By Jessie Mathewson, Local Democracy Reporter
A major west London regeneration scheme has unveiled a new plan to build more than 25,000 homes – despite admitting it has no land and little cash.
The Old Oak Park Development Corporation, backed by the Mayor of London, is Britain’s biggest development, based around a huge new interchange station which will link HS2 to Crossrail.
But the scheme’s first vision for a new neighbourhood in Park Royal collapsed after the corporation submitted false information in a £250 million funding bid to Government.
Old Oak claimed that local business Car Giant, a used car dealership to the east of the planned station, had agreed to relocate so houses could be built on its site.
But although Car Giant had expressed an initial interest in the project, talks had since broken down, and the company had no plans to move.
Losing a quarter of a billion pounds in funding sent the corporation back to the drawing board – but leaders now have a new plan, with homes primarily to the north and west of the station.
The new scheme relies more heavily on publicly owned land from Network Rail or HS2, including work sites and disused sidings.
Old Oak aims to build 13,670 homes in the next decade, and 25,680 in total.
Land to the east of the station will be developed into an “innovative industrial area” with multi-storey business units, new storage facilities, and an electric car plant and sales centre for Car Giant, according to corporation plans.
Old Oak chairwoman Liz Pierce admitted the corporation was currently in the “unenviable” position of not owning land and needing significant new funding from Government and the private sector.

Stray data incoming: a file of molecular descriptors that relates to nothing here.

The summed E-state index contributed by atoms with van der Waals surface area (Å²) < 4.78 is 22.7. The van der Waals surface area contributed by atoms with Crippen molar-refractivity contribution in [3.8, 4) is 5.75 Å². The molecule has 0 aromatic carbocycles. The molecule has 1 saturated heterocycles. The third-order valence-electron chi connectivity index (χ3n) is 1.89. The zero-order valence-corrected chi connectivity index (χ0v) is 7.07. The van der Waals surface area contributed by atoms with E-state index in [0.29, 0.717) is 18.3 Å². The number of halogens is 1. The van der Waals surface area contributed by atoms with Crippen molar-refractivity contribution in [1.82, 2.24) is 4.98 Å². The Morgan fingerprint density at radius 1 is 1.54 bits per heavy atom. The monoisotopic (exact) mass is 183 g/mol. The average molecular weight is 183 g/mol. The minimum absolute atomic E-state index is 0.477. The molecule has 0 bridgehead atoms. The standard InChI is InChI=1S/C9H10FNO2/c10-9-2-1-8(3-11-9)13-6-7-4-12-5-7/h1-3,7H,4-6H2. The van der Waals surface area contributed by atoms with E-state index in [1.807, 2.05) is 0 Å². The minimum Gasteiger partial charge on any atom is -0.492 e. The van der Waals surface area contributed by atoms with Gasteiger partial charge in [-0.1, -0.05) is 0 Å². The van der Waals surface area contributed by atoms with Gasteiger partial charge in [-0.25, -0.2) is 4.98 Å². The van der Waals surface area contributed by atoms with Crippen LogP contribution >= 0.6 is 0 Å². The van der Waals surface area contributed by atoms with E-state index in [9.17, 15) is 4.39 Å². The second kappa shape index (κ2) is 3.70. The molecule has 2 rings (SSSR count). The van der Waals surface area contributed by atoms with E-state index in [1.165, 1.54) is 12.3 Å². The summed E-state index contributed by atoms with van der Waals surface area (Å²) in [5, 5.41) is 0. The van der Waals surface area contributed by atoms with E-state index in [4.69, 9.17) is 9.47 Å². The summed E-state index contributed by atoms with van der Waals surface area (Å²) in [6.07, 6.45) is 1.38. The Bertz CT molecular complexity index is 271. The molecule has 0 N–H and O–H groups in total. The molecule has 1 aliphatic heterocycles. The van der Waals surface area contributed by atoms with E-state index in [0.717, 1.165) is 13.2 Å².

But failing to develop the area around the new HS2 station would be a “massive missed opportunity,” she said.
“If we’re not thinking about it, somebody else will be – and dare I say opportunist developers will pop up with very suboptimal proposals to make a quick buck out of the land that’s become available,” she warned the London Assembly yesterday.
“We’re still seeing this as a major regeneration project that will deliver not just housing numbers but a new neighbourhood of London,” Ms Pierce told the budget scrutiny committee.
Corporation leaders said housing developers were still interested in the area, despite the coronavirus downturn – and the scheme would bid for cash from a new Government housing fund set to launch in the coming months.
Bosses were optimistic that the project – originally set up by Boris Johnson during his time as Mayor, and now supported by London Mayor Sadiq Khan – will get Treasury backing.
But London Assembly Conservative leader Susan Hall, who chairs the budget scrutiny committee, warned that Old Oak has “a recent history of underspend and under delivering”.
She said: “You have always had confidence, but that’s not always been backed. You’ve always had good plans but it’s delivery we’re looking for in this committee.”
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